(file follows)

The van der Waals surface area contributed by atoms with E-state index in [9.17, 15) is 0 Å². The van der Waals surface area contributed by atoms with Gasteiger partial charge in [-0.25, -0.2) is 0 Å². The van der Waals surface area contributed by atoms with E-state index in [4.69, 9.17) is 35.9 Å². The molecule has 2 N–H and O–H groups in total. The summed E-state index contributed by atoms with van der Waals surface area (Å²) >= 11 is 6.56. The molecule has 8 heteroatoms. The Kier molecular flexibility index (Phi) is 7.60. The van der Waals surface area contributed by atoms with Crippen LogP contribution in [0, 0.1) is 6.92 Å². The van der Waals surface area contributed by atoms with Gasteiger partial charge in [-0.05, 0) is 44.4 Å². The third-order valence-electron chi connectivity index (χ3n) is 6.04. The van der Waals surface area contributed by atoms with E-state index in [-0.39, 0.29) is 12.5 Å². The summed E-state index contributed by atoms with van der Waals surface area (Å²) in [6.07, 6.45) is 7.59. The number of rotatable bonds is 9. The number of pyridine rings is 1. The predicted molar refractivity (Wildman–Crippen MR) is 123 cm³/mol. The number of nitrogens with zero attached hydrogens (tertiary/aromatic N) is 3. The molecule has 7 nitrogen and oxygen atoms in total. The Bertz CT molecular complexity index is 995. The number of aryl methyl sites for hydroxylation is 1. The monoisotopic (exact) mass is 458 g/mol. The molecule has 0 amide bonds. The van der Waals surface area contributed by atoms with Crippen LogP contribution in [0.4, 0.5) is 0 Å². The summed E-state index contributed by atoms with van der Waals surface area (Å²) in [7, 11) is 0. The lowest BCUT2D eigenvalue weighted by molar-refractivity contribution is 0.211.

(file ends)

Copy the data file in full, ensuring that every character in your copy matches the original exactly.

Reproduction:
The van der Waals surface area contributed by atoms with E-state index in [9.17, 15) is 0 Å². The van der Waals surface area contributed by atoms with Gasteiger partial charge in [-0.25, -0.2) is 0 Å². The van der Waals surface area contributed by atoms with E-state index in [4.69, 9.17) is 35.9 Å². The molecule has 2 N–H and O–H groups in total. The summed E-state index contributed by atoms with van der Waals surface area (Å²) >= 11 is 6.56. The molecule has 8 heteroatoms. The Kier molecular flexibility index (Phi) is 7.60. The van der Waals surface area contributed by atoms with Crippen LogP contribution in [0, 0.1) is 6.92 Å². The van der Waals surface area contributed by atoms with Gasteiger partial charge in [-0.05, 0) is 44.4 Å². The third-order valence-electron chi connectivity index (χ3n) is 6.04. The van der Waals surface area contributed by atoms with E-state index in [-0.39, 0.29) is 12.5 Å². The summed E-state index contributed by atoms with van der Waals surface area (Å²) in [6.07, 6.45) is 7.59. The number of rotatable bonds is 9. The number of pyridine rings is 1. The predicted molar refractivity (Wildman–Crippen MR) is 123 cm³/mol. The number of nitrogens with zero attached hydrogens (tertiary/aromatic N) is 3. The molecule has 7 nitrogen and oxygen atoms in total. The Bertz CT molecular complexity index is 995. The number of aryl methyl sites for hydroxylation is 1. The monoisotopic (exact) mass is 458 g/mol. The molecule has 0 amide bonds. The van der Waals surface area contributed by atoms with Crippen LogP contribution in [0.4, 0.5) is 0 Å². The summed E-state index contributed by atoms with van der Waals surface area (Å²) in [7, 11) is 0. The lowest BCUT2D eigenvalue weighted by molar-refractivity contribution is 0.211.